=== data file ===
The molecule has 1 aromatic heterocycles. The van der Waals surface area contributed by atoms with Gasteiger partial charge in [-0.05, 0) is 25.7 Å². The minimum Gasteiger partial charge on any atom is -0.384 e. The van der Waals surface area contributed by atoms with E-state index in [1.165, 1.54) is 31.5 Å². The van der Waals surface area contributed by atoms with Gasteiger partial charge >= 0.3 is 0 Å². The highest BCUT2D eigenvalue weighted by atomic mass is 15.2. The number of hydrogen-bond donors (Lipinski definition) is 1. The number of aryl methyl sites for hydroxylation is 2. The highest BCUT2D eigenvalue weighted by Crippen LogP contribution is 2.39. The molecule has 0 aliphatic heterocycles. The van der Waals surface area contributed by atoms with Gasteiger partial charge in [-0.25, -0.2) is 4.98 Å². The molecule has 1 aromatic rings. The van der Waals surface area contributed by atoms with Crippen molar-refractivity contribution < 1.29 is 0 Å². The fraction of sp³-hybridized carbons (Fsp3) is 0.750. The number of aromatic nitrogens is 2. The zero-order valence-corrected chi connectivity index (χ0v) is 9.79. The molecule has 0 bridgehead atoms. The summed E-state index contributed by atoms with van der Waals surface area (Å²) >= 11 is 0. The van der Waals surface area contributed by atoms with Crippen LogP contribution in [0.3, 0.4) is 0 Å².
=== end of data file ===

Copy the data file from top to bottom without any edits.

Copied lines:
The molecule has 1 aromatic heterocycles. The van der Waals surface area contributed by atoms with Gasteiger partial charge in [-0.05, 0) is 25.7 Å². The minimum Gasteiger partial charge on any atom is -0.384 e. The van der Waals surface area contributed by atoms with E-state index in [1.165, 1.54) is 31.5 Å². The van der Waals surface area contributed by atoms with Gasteiger partial charge >= 0.3 is 0 Å². The highest BCUT2D eigenvalue weighted by atomic mass is 15.2. The number of hydrogen-bond donors (Lipinski definition) is 1. The number of aryl methyl sites for hydroxylation is 2. The highest BCUT2D eigenvalue weighted by Crippen LogP contribution is 2.39. The molecule has 0 aliphatic heterocycles. The van der Waals surface area contributed by atoms with Gasteiger partial charge in [-0.25, -0.2) is 4.98 Å². The molecule has 1 aromatic rings. The van der Waals surface area contributed by atoms with Crippen molar-refractivity contribution < 1.29 is 0 Å². The fraction of sp³-hybridized carbons (Fsp3) is 0.750. The number of aromatic nitrogens is 2. The zero-order valence-corrected chi connectivity index (χ0v) is 9.79. The molecule has 0 bridgehead atoms. The summed E-state index contributed by atoms with van der Waals surface area (Å²) >= 11 is 0. The van der Waals surface area contributed by atoms with Crippen LogP contribution in [0.3, 0.4) is 0 Å².